Speech-Language Therapists evaluate and treat a variety of communication disorders. These disorders include the following:
Articulation: Difficulty forming words due to poor motor planning, structural impairments such as cleft palate or surgery, and sensory disorders due to hearing loss.
Receptive language disorders: Difficulty understanding or comprehending oral and written language. This includes challenges following directions, learning new vocabulary words, and comprehension of written material.
Expressive language disorders: Difficulty with expressing selves. These difficulties may be due to, but not limited to, limited vocabulary, syntax, and sentence structure.
Reading disorders: Difficulties with phonemic and phonological awareness, blending words, and overall reading comprehension.
Pragmatic disorder: Difficulty initiating and maintaining conversations, problem solving, and understanding context clues in social environments.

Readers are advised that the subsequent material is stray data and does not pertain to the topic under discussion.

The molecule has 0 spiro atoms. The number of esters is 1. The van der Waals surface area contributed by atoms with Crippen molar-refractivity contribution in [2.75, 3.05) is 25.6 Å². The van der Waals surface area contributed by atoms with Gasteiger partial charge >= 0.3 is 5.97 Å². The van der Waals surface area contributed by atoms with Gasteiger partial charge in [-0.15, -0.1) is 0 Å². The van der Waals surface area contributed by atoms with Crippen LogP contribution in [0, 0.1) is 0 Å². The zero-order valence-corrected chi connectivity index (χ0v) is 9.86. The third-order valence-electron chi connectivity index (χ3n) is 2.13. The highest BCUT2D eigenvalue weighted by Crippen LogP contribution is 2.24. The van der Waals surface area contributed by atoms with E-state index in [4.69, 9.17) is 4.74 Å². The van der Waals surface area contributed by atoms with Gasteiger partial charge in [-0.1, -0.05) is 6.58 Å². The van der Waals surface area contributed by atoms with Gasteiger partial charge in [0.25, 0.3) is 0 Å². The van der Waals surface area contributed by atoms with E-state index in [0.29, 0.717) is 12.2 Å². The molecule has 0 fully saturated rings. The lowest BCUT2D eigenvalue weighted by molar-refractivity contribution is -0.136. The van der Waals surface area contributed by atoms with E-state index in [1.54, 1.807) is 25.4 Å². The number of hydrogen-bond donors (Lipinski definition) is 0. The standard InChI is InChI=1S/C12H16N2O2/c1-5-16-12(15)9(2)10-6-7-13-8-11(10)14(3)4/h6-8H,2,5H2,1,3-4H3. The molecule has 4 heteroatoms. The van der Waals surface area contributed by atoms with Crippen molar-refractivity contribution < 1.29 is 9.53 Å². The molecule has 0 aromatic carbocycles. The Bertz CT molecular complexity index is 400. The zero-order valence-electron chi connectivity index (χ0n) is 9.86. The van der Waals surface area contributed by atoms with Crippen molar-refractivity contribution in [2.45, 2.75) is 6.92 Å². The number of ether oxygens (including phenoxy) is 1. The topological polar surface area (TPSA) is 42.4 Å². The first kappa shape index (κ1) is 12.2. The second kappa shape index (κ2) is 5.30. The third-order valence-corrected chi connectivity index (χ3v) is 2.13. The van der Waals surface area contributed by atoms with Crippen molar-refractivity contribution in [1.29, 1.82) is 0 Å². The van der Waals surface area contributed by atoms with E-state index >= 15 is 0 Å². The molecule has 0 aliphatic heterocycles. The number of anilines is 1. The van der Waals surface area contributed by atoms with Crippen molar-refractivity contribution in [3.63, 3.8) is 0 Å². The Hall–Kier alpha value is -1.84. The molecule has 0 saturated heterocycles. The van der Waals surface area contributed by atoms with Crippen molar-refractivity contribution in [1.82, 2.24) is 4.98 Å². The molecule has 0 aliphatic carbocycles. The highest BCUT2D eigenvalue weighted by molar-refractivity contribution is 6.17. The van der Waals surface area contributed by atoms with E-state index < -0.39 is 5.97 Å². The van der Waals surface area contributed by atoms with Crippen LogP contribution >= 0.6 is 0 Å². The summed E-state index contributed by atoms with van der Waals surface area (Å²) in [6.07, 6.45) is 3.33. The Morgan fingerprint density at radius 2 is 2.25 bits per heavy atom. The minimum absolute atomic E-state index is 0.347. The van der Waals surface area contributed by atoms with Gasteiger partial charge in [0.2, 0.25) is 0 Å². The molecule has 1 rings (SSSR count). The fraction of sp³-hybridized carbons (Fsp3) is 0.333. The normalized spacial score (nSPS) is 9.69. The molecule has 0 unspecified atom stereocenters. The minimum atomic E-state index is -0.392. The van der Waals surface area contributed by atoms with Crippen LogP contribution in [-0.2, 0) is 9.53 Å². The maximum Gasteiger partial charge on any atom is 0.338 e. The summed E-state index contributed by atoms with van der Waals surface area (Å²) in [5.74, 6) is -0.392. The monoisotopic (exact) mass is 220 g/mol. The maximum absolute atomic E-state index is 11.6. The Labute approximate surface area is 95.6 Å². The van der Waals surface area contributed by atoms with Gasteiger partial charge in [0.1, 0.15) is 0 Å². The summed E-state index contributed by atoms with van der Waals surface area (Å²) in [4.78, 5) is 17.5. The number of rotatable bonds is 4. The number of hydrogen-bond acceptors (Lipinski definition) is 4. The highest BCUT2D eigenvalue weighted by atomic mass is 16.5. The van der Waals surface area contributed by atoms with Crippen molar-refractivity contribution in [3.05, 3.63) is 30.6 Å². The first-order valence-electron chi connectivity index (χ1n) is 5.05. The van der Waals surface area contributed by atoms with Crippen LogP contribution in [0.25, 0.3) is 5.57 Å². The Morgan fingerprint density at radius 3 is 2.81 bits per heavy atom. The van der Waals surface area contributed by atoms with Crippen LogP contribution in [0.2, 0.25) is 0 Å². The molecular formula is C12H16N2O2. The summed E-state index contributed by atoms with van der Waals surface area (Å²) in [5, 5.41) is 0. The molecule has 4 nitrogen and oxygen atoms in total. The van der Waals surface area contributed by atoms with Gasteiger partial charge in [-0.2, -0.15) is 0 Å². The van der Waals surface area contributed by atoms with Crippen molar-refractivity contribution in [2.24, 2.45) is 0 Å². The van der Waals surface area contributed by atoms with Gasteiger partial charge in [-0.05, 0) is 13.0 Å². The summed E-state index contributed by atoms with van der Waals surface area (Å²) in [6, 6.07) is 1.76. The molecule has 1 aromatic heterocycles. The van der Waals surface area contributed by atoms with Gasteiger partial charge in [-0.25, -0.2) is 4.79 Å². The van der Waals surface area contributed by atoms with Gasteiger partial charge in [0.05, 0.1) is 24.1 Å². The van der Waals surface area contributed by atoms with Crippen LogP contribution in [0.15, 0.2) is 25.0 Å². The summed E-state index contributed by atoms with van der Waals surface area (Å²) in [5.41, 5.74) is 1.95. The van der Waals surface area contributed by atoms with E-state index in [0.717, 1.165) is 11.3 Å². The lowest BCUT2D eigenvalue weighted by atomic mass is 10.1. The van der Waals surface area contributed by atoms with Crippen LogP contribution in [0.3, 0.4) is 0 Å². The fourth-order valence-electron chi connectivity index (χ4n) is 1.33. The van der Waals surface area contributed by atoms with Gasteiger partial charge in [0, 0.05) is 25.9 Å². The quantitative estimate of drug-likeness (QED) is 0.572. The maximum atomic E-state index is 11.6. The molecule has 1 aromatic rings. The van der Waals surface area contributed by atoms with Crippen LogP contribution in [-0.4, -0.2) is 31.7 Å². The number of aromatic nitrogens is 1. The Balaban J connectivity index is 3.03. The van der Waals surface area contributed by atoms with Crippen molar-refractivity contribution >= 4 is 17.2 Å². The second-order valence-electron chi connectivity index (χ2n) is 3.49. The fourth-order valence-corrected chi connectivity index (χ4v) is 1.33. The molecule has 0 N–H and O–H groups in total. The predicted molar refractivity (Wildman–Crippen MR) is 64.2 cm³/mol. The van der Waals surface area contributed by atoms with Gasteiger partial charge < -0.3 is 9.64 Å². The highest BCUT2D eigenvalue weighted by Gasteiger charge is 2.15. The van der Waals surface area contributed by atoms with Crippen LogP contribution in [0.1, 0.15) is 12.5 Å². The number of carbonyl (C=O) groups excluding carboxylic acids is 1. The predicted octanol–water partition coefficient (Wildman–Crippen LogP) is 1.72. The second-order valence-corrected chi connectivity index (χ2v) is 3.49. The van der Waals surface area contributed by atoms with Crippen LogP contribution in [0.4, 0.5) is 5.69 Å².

Fluency disorders: Difficulty expressing oneself due to stuttering or cluttering, which disrupts the natural rhythm and flow of speech.
Who can benefit from speech and/or language therapy?
Speech/language therapy can benefit a variety of individuals with the following disorders/disabilities/delays:
- Progressive Neurological Disorders
- Intellectual Disabilities
- Social pragmatic
- General reading disorder and dyslexia
- Articulation impairments, including Apraxia of Speech
- Cognitive-communication impairments (i.e. brain injuries, strokes)
- Deaf or Hard of Hearing
- Social-Emotional Impairments
Speech/language therapy can also benefit individuals who wish to change their voice, resonance, or patterns for the following reasons:
- Accent modification (reducing strong accents)
- Voice and Communication Change for Transgender/Gender Diverse Individuals